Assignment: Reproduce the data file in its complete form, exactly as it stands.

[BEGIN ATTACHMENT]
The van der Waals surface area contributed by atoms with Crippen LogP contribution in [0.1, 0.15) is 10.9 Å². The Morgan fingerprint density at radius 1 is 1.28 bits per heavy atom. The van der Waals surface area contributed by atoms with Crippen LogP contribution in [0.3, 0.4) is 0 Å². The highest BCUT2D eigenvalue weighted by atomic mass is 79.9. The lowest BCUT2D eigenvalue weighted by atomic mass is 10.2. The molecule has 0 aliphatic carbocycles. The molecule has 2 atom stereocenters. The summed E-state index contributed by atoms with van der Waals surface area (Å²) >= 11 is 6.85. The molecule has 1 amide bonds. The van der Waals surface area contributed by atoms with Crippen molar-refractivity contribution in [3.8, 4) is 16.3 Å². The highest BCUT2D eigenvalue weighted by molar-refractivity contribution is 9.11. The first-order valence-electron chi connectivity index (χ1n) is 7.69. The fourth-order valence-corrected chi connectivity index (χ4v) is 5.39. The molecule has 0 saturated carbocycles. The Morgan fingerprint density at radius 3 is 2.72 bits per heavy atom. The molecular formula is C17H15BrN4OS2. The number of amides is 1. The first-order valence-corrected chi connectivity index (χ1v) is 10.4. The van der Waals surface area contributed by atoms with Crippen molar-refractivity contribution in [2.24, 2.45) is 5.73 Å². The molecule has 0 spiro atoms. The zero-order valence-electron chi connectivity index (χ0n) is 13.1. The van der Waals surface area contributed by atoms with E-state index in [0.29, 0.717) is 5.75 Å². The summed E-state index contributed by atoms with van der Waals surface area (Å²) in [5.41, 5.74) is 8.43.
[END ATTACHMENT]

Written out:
The van der Waals surface area contributed by atoms with Crippen LogP contribution in [0.1, 0.15) is 10.9 Å². The Morgan fingerprint density at radius 1 is 1.28 bits per heavy atom. The van der Waals surface area contributed by atoms with Crippen LogP contribution in [0.3, 0.4) is 0 Å². The highest BCUT2D eigenvalue weighted by atomic mass is 79.9. The lowest BCUT2D eigenvalue weighted by atomic mass is 10.2. The molecule has 0 aliphatic carbocycles. The molecule has 2 atom stereocenters. The summed E-state index contributed by atoms with van der Waals surface area (Å²) >= 11 is 6.85. The molecule has 1 amide bonds. The van der Waals surface area contributed by atoms with Crippen molar-refractivity contribution in [3.8, 4) is 16.3 Å². The highest BCUT2D eigenvalue weighted by molar-refractivity contribution is 9.11. The first-order valence-electron chi connectivity index (χ1n) is 7.69. The fourth-order valence-corrected chi connectivity index (χ4v) is 5.39. The molecule has 0 saturated carbocycles. The Morgan fingerprint density at radius 3 is 2.72 bits per heavy atom. The molecular formula is C17H15BrN4OS2. The number of amides is 1. The first-order valence-corrected chi connectivity index (χ1v) is 10.4. The van der Waals surface area contributed by atoms with Crippen molar-refractivity contribution in [2.24, 2.45) is 5.73 Å². The molecule has 0 spiro atoms. The zero-order valence-electron chi connectivity index (χ0n) is 13.1. The van der Waals surface area contributed by atoms with E-state index in [0.29, 0.717) is 5.75 Å². The summed E-state index contributed by atoms with van der Waals surface area (Å²) in [5.41, 5.74) is 8.43.